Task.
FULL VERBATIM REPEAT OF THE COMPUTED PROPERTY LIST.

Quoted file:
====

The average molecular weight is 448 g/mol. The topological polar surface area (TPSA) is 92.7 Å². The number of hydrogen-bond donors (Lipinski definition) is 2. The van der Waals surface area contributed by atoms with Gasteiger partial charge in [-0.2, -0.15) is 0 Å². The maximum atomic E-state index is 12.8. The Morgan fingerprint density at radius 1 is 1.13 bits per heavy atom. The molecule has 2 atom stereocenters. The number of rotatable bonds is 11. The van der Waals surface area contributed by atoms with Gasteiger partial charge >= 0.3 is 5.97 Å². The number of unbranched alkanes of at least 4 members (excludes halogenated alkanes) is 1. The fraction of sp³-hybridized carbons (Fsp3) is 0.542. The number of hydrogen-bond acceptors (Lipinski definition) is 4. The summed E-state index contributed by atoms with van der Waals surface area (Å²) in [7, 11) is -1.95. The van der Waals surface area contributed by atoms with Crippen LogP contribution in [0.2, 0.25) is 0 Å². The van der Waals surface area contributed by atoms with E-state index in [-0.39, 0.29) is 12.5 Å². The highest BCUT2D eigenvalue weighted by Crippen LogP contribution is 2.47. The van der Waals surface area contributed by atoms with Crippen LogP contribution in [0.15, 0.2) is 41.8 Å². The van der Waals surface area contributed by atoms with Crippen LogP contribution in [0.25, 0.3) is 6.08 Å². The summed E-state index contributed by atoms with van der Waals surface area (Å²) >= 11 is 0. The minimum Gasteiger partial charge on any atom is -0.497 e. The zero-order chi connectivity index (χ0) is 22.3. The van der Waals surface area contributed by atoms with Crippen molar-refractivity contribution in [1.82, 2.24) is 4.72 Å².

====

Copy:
The average molecular weight is 448 g/mol. The topological polar surface area (TPSA) is 92.7 Å². The number of hydrogen-bond donors (Lipinski definition) is 2. The van der Waals surface area contributed by atoms with Gasteiger partial charge in [-0.2, -0.15) is 0 Å². The maximum atomic E-state index is 12.8. The Morgan fingerprint density at radius 1 is 1.13 bits per heavy atom. The molecule has 2 atom stereocenters. The number of rotatable bonds is 11. The van der Waals surface area contributed by atoms with Gasteiger partial charge >= 0.3 is 5.97 Å². The number of unbranched alkanes of at least 4 members (excludes halogenated alkanes) is 1. The fraction of sp³-hybridized carbons (Fsp3) is 0.542. The number of hydrogen-bond acceptors (Lipinski definition) is 4. The summed E-state index contributed by atoms with van der Waals surface area (Å²) in [7, 11) is -1.95. The van der Waals surface area contributed by atoms with Crippen LogP contribution in [0.2, 0.25) is 0 Å². The van der Waals surface area contributed by atoms with E-state index in [-0.39, 0.29) is 12.5 Å². The highest BCUT2D eigenvalue weighted by Crippen LogP contribution is 2.47. The van der Waals surface area contributed by atoms with Crippen LogP contribution in [0.15, 0.2) is 41.8 Å². The van der Waals surface area contributed by atoms with Crippen LogP contribution in [0.25, 0.3) is 6.08 Å². The summed E-state index contributed by atoms with van der Waals surface area (Å²) >= 11 is 0. The minimum Gasteiger partial charge on any atom is -0.497 e. The zero-order chi connectivity index (χ0) is 22.3. The van der Waals surface area contributed by atoms with Crippen molar-refractivity contribution in [1.82, 2.24) is 4.72 Å².